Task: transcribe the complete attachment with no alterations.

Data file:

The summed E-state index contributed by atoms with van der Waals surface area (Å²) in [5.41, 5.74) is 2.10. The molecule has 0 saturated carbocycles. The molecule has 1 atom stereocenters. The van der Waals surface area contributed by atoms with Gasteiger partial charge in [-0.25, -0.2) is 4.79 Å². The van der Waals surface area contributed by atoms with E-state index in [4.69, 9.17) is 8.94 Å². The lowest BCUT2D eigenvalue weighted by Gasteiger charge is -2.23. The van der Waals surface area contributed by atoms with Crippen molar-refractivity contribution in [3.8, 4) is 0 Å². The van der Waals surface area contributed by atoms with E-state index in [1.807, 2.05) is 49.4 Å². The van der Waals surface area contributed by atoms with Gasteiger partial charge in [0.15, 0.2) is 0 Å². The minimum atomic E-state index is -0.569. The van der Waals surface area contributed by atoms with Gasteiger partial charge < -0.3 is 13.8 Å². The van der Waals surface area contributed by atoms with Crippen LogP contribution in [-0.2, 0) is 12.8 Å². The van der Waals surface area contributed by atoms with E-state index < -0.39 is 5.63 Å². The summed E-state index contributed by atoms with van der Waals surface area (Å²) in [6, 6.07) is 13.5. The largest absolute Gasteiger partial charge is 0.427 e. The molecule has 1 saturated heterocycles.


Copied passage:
The summed E-state index contributed by atoms with van der Waals surface area (Å²) in [5.41, 5.74) is 2.10. The molecule has 0 saturated carbocycles. The molecule has 1 atom stereocenters. The van der Waals surface area contributed by atoms with Gasteiger partial charge in [-0.25, -0.2) is 4.79 Å². The van der Waals surface area contributed by atoms with E-state index in [4.69, 9.17) is 8.94 Å². The lowest BCUT2D eigenvalue weighted by Gasteiger charge is -2.23. The van der Waals surface area contributed by atoms with Crippen molar-refractivity contribution in [3.8, 4) is 0 Å². The van der Waals surface area contributed by atoms with E-state index in [1.807, 2.05) is 49.4 Å². The van der Waals surface area contributed by atoms with Gasteiger partial charge in [0.15, 0.2) is 0 Å². The minimum atomic E-state index is -0.569. The van der Waals surface area contributed by atoms with Gasteiger partial charge < -0.3 is 13.8 Å². The van der Waals surface area contributed by atoms with Crippen LogP contribution in [-0.2, 0) is 12.8 Å². The van der Waals surface area contributed by atoms with E-state index < -0.39 is 5.63 Å². The summed E-state index contributed by atoms with van der Waals surface area (Å²) in [6, 6.07) is 13.5. The largest absolute Gasteiger partial charge is 0.427 e. The molecule has 1 saturated heterocycles.